Iconic rainbow lifeguard tower rebuilt ‘better and brighter’ after sick vandals torched original in ‘act of hate’

LGBT rainbow lifeguard tower Long Beach California

Long Beach’s iconic rainbow lifeguard tower has been reborn after the original was burned down in March by vandals.

Hundreds of people showed up at the unveiling ceremony for the new tower on Thursday (10 June) in Long Beach, California, according to local news outlet KABC. Robert Garcia, the city’s first openly gay mayor, said the new tower provides an “immediate sense of pride and inclusion” for the city’s LGBT+ community.

“As a gay person, as a queer person, seeing that just makes you feel welcome and supported,” Garcia said. “And as mayor of this community, I was just really proud.”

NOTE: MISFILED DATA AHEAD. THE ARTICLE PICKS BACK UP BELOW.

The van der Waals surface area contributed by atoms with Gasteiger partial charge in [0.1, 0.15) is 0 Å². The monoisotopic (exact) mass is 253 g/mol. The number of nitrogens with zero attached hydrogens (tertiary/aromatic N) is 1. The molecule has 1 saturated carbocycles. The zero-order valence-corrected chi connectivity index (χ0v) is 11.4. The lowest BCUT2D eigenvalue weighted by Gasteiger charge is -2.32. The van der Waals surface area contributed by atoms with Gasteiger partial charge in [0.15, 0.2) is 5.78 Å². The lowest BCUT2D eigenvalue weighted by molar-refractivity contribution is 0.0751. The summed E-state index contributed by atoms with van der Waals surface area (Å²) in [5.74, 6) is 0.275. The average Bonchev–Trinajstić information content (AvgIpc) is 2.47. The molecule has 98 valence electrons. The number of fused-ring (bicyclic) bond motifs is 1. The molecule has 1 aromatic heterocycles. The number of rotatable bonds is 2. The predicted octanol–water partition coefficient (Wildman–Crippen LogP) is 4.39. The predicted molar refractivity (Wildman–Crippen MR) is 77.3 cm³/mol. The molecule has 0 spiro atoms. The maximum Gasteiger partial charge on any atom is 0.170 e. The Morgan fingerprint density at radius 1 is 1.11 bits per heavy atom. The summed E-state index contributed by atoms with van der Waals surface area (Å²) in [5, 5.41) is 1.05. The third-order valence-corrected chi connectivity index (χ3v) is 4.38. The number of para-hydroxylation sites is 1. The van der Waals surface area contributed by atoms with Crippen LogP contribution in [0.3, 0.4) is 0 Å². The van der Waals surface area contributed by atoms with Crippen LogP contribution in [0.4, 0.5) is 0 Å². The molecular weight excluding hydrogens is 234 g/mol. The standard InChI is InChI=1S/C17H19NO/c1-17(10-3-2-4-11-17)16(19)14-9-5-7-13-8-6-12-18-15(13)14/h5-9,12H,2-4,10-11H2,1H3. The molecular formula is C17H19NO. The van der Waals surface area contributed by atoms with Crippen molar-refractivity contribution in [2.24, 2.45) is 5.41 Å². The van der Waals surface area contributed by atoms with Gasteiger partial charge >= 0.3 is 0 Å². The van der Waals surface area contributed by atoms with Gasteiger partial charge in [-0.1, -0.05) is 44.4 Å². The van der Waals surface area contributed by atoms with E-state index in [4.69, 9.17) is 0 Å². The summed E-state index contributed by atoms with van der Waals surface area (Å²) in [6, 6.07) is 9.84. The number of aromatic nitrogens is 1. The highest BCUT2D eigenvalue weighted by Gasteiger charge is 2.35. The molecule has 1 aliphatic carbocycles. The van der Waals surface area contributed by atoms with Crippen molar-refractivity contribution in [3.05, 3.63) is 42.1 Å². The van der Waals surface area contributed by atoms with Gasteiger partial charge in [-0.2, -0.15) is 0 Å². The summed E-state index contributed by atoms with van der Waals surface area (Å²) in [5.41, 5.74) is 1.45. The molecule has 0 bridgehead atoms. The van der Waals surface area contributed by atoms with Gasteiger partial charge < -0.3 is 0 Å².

The original tower was painted in Pride colours by LGBT+ members of the city’s Marine Safety Division in 2020. But it went up in flames during the night of 22 March, and by the next morning, the tower was reduced to ashes.

KABC said the cause of the fire is still under investigation, but it’s been classified as arson.

Garcia vowed at the time to rebuild the tower “better and brighter”. He said in a post on Twitter that there was “little doubt” in his mind that the fire “was an act of hate”.

Garcia also posted a picture of the new tower on Twitter after it was unveiled. He thanked the “community and lifeguards” for creating this “symbol of love and inclusion”. Garcia also wished everyone a “Happy Pride“.

Ray Ramirez, a Long Beach resident, told the LA Times that the lifeguard tower fire served as a reminder that “there’s still a lot of work to do” to bring about LGBT+ equality in the area. But he said the unveiling of the new tower gave him hope for the future.

“Now, we’re here, resurrected,” Ramirez said. “The idea that here on this promenade where people walk, ride, run [there’s] something so visual to remind people that we exist as part of the community.”

KABC reported that city officials are working to add a plaque, a space near the tower for events and even a pathway for wheelchairs near the new rainbow lifeguard tower.